A prototype of a buffalo processor. (Photo: NT Buffalo Industry Council)
A prototype of a buffalo processor. (Photo: NT Buffalo Industry Council)

Buffalo industry innovation for safer animal handling

THE successful trial of a newly designed buffalo handler is set to help remote contract mustering teams and indigenous land managers undertake ear-tag and horn-tipping procedures on freshly caught free range wild animals with greater safety and efficiency.

The prototype, part of a research collaboration between the NT Buffalo Industry Council and AgriFutures, was designed with the aim of designing and developing a portable handler for use in temporary livestock yards, which are assembled in very remote parts of the Top End to hold freshly caught wild buffalo.

The project targeted an engineering solution which would not only enhance animal welfare and human safety, but would also promote good biosecurity and traceability systems by ensuring animals are tagged before being trucked away.

NTBIC vice president Michael Swart, who has been actively involved in buffalo catching for many decades said the construction of the portable handler to ensure functionality in the field represented a breakthrough for the management of wild buffalo and would also have flow-on benefits for the control of unmanaged cattle herds, especially scrub bulls.

“We’re using an excavator, and where the bucket would usually be, we’ve attached a holding mechanism designed to secure a swamp buffalo for more efficient handling processes and the induction of a freshly caught animal. We can put a NLIS tag in the ear while the horns are immobilised, then cut the tip of the horns for safer transportation and perform any other treatments that might be necessary,” Mr Swart said.

Free range buffalo in Arnhem Land and surrounding areas are either mustered by helicopter into temporary yards or are caught with mechanical arms on the side of specially modified catching vehicles.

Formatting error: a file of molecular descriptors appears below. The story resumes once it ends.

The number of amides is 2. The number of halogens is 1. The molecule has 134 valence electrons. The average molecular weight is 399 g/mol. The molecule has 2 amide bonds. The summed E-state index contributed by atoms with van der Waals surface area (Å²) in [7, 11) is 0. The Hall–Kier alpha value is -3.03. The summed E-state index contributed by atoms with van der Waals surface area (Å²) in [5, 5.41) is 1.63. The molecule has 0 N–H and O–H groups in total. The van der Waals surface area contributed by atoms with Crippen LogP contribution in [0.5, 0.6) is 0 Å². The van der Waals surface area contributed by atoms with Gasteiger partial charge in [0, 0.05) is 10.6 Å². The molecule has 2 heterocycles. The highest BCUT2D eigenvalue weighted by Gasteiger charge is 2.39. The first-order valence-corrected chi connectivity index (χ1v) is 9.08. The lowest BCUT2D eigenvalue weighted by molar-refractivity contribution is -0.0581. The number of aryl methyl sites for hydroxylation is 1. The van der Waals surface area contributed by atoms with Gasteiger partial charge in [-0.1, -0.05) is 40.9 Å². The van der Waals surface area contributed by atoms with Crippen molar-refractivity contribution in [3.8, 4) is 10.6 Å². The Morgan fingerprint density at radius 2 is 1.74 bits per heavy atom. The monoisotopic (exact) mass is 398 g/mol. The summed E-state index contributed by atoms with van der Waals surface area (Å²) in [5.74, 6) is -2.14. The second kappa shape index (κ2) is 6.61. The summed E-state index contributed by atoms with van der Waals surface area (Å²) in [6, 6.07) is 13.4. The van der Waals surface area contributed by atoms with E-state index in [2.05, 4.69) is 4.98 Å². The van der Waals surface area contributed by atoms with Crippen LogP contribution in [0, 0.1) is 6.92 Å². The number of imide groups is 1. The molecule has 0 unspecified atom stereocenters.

In recent years, close to 11,000 buffalo have been exported live to South East Asia annually, while the Rum Jungle abattoir near Darwin has achieved an average throughput of 6000 buffalo per year since it re-opened in 2020.

Mr Swart’s family business, Wildman River Stock Contractors, collaborated with another local business, Acacia Mechanical Contracting, to build the attachment which was debuted before Christmas at Woolner Station on a trial-run of swamp buffalo.

“The initial trial went extremely well. We were really happy with the how the concept stood-up to working out in the field and with freshly caught animals,” Mr Swart said.

“We gained some excellent insights to help us with the next tests in the next month or two. We’re finalising some of the set-up just to ensure the controls of the hydraulic holding mechanisms from the cabin seat are as responsive as possible and the functions of all the associated infrastructure are all streamlined.

“From what we achieved in our trials, we hope to be able to process one animal every one to two minutes with this system, which means that 100 animals could be handled in a morning before the heat of the day sets in. That sort of efficiency makes a huge difference for the animals and also the people processing them.”

In terms of design and construction, special attention has been given to balancing strength and durability of the steel fabrication with portability in loading and handling. The new system also doesn’t rely on walking animals up a narrow race and into a crush with a head restraint.

“We can move the animal through a wider yard space – the width of a push-up vehicle – and up to a specially built yard attachment, which allows the excavator arm to reach over to the animal from the side.

“We secure the animal by sliding the adjustable hydraulic forks to each animal’s particular horn shape, which is all done by the operator in the cab of the excavator with a full front-on view of the animal and the ability to adjust or release the hold at the push of a button.

“The hold on the animal’s horn can be made wider or narrower and then, with the press of another button, another two latches can lock the horns into place. Once you’ve locked on, the animal can’t move because we’re using a 13-tonne excavator.”

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